With the waters of the Adriatic lapping its coastline, Friuli Venezia-Giulia’s sparkling sea affords a bounty of fresh seafood, including a species of very large shrimp, almost tiny lobsters, not found in American waters. Having just returned from a few weeks in Africa coupled with a snowstorm outside my door, I was craving something comforting and familiar for dinner last night. This is one of my favorite ways to prepare shrimp. Substituting extra large shrimp for those found in the sea off Friuli works beautifully.  
I have been told that “Buzara” translates to “stew” in Croatian but generally represents seafood cooked with garlic, wine and breadcrumbs. I actually had visions, cravings, dreams of this dish on the flight back and this version from Friuli’s own Lidia Bastianich provided just the comfort and familiarity I craved. Do not even think about taking the shells off the shrimp – it adds a wonderful depth of flavor to this finger-licking sauce.  Simply uncork the vino, roll up the shirt sleeves and serve with oodles of crusty bread to soak up the marvelous sauce.  Enjoy!
Shrimp Buzara Style (Gamberoni alla Buzara)
From: Lidia’s Favorite Recipes
Serves 4 to 6
Ingredients and Directions:
•2 pounds super large shrimp (if you can find them; if not, use extra large)
•1 tablespoon tomato paste
•1 cup hot light fish stock
•¼ cup olive oil
•½ cup finely chopped onion
•2 cloves garlic, crushed  and peeled
•Salt and freshly ground black pepper to taste
•1 cup dry white wine
•1 tablespoon breadcrumbs
•1 tablespoon chopped fresh Italian parsley
Special Equipment: A large skillet or pot large enough to hold all the  shrimp and sauce; a medium sized saucepan
1.Using poultry shears or a sharp paring knife, cut through the outer curve of the shrimp shells from end to end, but don’t remove the shells. Rinse the shrimp under cold running water, and devein.
2.Dissolve the tomato paste in the hot stock. Heat 2 tablespoons of olive oil in a medium saucepan. Add the onion and garlic, and sauté over moderately high heat until golden. Season with salt and pepper, add the wine, and bring to a boil. Add the stock-and-tomato-paste mixture, reduce the heat and simmer 20 minutes.
3.Meantime, heat the remaining oil in a large skillet, add the shrimp, and sauté (in two or three batches) 1 minutes on each side. Drain off the oil, return all the shrimp to the skillet, and add the sauce. Cover, and cook over high heat, stirring occasionally, until the shrimp are just cooked through, about 2 or 3 minutes. Sprinkle with breadcrumbs and parsley, mix well, and cook a minute longer, uncovered. Serve immediately.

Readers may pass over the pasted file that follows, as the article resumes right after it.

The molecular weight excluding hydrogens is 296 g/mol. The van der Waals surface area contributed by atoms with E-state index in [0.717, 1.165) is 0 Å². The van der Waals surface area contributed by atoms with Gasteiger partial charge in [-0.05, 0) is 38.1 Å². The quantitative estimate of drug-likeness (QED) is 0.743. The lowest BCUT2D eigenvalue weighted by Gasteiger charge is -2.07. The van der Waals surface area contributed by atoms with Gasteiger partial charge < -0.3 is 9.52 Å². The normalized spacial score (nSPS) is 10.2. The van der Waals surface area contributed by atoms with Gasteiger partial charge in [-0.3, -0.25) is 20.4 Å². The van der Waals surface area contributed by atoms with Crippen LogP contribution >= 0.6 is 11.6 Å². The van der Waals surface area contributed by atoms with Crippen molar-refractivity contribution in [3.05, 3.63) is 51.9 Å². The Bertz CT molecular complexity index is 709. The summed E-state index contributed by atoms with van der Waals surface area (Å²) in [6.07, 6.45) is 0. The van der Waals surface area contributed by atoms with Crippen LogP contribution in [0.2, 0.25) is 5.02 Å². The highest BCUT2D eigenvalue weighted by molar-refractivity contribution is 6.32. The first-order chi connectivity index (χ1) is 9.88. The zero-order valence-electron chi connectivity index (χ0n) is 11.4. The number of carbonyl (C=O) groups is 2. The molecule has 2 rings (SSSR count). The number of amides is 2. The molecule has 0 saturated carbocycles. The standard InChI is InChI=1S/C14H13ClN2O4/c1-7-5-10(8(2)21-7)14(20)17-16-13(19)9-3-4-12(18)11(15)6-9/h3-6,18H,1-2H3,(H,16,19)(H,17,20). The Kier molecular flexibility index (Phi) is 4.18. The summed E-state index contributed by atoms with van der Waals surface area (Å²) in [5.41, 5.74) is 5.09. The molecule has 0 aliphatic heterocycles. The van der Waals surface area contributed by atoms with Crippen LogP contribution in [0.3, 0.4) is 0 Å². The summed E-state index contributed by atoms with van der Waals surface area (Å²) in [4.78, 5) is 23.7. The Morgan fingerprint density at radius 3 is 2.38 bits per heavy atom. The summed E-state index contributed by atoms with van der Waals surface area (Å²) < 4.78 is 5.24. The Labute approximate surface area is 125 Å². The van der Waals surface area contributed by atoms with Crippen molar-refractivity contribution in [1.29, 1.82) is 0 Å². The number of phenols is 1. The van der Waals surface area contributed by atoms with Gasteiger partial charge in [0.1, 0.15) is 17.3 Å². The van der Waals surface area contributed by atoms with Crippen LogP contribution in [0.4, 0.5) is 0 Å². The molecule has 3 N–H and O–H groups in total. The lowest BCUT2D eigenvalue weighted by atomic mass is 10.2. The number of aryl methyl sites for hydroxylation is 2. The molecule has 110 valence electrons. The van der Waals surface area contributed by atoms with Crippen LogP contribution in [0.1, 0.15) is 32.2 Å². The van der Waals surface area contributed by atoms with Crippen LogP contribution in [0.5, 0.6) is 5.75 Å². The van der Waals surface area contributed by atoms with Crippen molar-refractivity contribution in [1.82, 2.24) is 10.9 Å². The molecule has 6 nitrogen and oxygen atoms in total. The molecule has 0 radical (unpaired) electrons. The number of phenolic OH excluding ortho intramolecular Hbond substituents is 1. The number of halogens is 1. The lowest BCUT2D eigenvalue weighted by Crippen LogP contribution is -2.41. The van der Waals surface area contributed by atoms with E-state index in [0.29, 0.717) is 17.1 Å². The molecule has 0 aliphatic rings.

Note:  You can easily make your own fish stock although I purchased mine. My brother discussed how to make your own fish stock in his last post.
If you buy fish broth, it is likely very concentrated. You’ll have to be the judge based on the broth’s color and taste. I diluted a 2 cup container of broth with water to make 6 cups and it worked perfectly.
You can also make your own stock. Using fish heads and bones is the standard method but these can be difficult to find (go to an Asian market if you can). Alternatively, buy unpeeled shrimp with the heads on.
Remove the shrimp heads and add to a pot. Shell the shrimp and add the shells to the stock pot. Search your refrigerator and pantry for stock vegetables (onions, carrots, celery, parsley stems, leeks, other green leaf vegetables) and add some to the stock pot. Cover with water, bring to a near-boil, then reduce and simmer for 1/2 hour. Strain the stock through a very fine mesh strainer or cheesecloth. Add salt and pepper to taste and you are ready to go!
Photo courtesy of Michele Becci – ouritaliantable.com
Buon Appetito!

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